If you are not familiar with the name Dorothea Lange, at the very least you may recognize Lange’s iconic photograph “Migrant Mother.”
Throughout the 1920s, Dorothea Lange worked as a studio portrait photographer in San Francisco. However, by the height of the Great Depression, she turned her focus towards documenting people and her surroundings. As a documentary photographer, Lange “produced some of the most powerful and influential social-documentary photographs of the modern era.”[efn_note] Brian Wallis. Dorothea Lange and the Afterlife of Photographs. Aperture.org[/efn_note] Between 1935 and 1945, Lange worked for several federal agencies, most notably the Farm Security Administration (FSA) and the War Relocation Authority (WRA). After WWII, she pursued freelance photography and worked for Life as a staff photographer.
83-G includes photographs taken by Dorothea Lange (as well as Irving Rusinow), and document pre-World War II rural life and social institutions in Alabama, Arizona, California, Georgia, Iowa, Kansas, Maryland, New Hampshire, New Mexico, South Carolina, and Pennsylvania. While the NARA catalog includes GIF versions of 83-G, JPG and TIF copies can be downloaded from WikiCommons. We suggest that researchers use the National Archives Identifier (as opposed to the local ID number) when searching WikiCommons. The JPG and TIF versions are usually the third or fourth search result.
All of Lange’s photographs filed within 83-G can be viewed in the NARA catalog here.
Record Group 210, Series G
The War Relocation Authority hired Lange, and other photographers, to document Japanese neighborhoods, evacuation processing centers, and internment camp facilities. The photographs in 210-G show Japanese-Americans at home prior to evacuation; evacuees at assembly centers; internee activities at each of the ten relocation centers; Nisei servicemen and women at awards ceremonies or on leave; and property formerly owned by Japanese-Americans, but vandalized, deserted, or taken over by Chinese-Americans.
Researchers can view and download many of Lange’s images filed within 210-G from the NARA catalog here. Please note that most of the 210-G scans in the catalog are available as TIFs. That said, JPG versions may also be found via WikiCommons.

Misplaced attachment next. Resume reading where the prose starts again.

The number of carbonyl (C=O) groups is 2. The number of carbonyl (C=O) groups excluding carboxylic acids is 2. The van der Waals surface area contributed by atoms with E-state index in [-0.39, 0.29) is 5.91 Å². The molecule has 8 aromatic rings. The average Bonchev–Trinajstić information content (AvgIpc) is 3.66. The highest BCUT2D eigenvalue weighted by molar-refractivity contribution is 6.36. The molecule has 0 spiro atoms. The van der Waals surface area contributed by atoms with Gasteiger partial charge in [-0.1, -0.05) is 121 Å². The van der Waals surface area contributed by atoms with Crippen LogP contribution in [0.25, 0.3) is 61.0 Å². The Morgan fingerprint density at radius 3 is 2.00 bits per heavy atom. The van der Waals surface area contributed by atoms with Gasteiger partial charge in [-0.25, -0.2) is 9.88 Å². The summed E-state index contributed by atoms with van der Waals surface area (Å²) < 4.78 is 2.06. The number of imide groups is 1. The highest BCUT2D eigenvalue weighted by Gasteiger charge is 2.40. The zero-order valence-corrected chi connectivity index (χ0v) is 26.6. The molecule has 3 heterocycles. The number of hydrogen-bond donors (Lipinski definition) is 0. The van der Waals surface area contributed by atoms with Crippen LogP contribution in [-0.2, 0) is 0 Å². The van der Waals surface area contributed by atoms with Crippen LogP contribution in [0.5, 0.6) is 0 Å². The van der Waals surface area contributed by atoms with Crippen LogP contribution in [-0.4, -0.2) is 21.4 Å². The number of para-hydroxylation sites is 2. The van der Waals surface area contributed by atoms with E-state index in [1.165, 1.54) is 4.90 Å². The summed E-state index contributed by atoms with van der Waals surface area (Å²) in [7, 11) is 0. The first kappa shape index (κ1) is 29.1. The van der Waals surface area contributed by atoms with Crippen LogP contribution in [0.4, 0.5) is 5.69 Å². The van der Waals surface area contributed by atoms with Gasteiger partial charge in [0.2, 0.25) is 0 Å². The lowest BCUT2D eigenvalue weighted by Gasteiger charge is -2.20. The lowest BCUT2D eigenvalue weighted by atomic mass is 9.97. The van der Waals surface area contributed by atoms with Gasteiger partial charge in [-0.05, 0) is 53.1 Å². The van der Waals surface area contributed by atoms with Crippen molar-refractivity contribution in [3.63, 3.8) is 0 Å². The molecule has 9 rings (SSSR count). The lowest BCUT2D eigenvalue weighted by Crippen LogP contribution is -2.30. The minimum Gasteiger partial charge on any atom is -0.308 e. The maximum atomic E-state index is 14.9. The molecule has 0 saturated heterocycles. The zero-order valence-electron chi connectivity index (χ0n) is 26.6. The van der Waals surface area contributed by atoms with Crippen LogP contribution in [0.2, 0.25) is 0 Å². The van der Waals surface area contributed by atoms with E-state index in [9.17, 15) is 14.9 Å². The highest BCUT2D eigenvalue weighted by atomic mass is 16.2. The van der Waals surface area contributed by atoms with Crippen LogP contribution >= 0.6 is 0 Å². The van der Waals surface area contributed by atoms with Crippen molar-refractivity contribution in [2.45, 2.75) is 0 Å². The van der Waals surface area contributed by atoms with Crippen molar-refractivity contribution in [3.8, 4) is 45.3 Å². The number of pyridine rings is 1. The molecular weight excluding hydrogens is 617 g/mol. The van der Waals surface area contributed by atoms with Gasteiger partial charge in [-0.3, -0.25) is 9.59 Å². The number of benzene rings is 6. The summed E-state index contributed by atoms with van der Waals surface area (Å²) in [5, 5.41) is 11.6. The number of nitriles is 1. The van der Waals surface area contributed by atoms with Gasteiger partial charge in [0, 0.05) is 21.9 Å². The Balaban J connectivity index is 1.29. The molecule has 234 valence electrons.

For more information about the FSA-OWI collection at the Library of Congress, please visit their website here. Additional information about the role of the FSA photography unit can be found here.
It should also be noted that there are copies of Dorothea Lange photographs filed among records of related federal agencies. To see all items in the NARA catalog attributed to Dorothea Lange, please visit this page. Researchers may also send questions to firstname.lastname@example.org.
Publication Notice and Citations
Dorothea Lange’s Migrant Mother photo, as well as all of the photographs within 83-G and 210-G, are unrestricted and may be used freely. Please review our publication statement below.
?PUBLICATION OF PHOTOGRAPHS FURNISHED BY THE NATIONAL ARCHIVES STILL PICTURE BRANCH-RRSS
Generally, copies of photographic records held by the National Archives may be published without special permission or additional fees. The National Archives does not grant exclusive or non-exclusive publication privileges. Copies of Federal records, as part of the public domain, are equally available to all. A small percentage of photographs in our holdings are or may be subject to copyright restrictions. The National Archives does not confirm the copyright status of photographs but will provide any information known about said status. It is the user’s responsibility to obtain all necessary clearances. Any use of these items is made at the researcher’s or purchaser’s own risk.
Proper credit lines are encouraged in the interest of good documentation. They also help inform the public about government photographic resources that are available.
*Because so many of our requests for information cite credits and captions that appear in published works, the inclusion of a photo number in hard copy and electronic publications is of great assistance to both us and the public.
Examples of preferred credit lines are as follows:
National Archives photo no. 210-G-C241
Credit National Archives (photo no. 83-G-41368)
Courtesy National Archives, photo no. 83-G-41430
National Archives (210-G-A14)
If using a large number of our images, the National Archives will appreciate receiving copies of publications that contain our photographs. Such copies can be sent to the Still Picture Branch or the Library, National Archives and Records Administration.